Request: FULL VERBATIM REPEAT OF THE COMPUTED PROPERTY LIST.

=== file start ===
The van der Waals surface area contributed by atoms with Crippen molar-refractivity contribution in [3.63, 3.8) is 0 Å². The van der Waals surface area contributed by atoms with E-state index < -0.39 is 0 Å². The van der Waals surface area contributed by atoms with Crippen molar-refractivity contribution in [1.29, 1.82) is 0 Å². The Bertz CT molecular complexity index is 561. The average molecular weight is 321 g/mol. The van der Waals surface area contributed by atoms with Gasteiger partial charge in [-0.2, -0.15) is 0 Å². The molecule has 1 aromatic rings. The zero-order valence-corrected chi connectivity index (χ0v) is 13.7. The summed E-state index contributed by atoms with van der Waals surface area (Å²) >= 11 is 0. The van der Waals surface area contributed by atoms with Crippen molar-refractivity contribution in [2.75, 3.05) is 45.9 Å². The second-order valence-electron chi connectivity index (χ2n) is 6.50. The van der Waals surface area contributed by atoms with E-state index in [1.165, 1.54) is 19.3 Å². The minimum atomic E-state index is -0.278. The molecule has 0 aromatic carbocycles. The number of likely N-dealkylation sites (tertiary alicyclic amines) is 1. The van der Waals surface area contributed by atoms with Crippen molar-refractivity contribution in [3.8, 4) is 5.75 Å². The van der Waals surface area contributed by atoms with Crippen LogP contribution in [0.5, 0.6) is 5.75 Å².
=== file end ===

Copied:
The van der Waals surface area contributed by atoms with Crippen molar-refractivity contribution in [3.63, 3.8) is 0 Å². The van der Waals surface area contributed by atoms with E-state index < -0.39 is 0 Å². The van der Waals surface area contributed by atoms with Crippen molar-refractivity contribution in [1.29, 1.82) is 0 Å². The Bertz CT molecular complexity index is 561. The average molecular weight is 321 g/mol. The van der Waals surface area contributed by atoms with Gasteiger partial charge in [-0.2, -0.15) is 0 Å². The molecule has 1 aromatic rings. The zero-order valence-corrected chi connectivity index (χ0v) is 13.7. The summed E-state index contributed by atoms with van der Waals surface area (Å²) >= 11 is 0. The van der Waals surface area contributed by atoms with Crippen molar-refractivity contribution in [2.75, 3.05) is 45.9 Å². The second-order valence-electron chi connectivity index (χ2n) is 6.50. The van der Waals surface area contributed by atoms with E-state index in [1.165, 1.54) is 19.3 Å². The minimum atomic E-state index is -0.278. The molecule has 0 aromatic carbocycles. The number of likely N-dealkylation sites (tertiary alicyclic amines) is 1. The van der Waals surface area contributed by atoms with Crippen molar-refractivity contribution in [3.8, 4) is 5.75 Å². The van der Waals surface area contributed by atoms with Crippen LogP contribution in [0.5, 0.6) is 5.75 Å².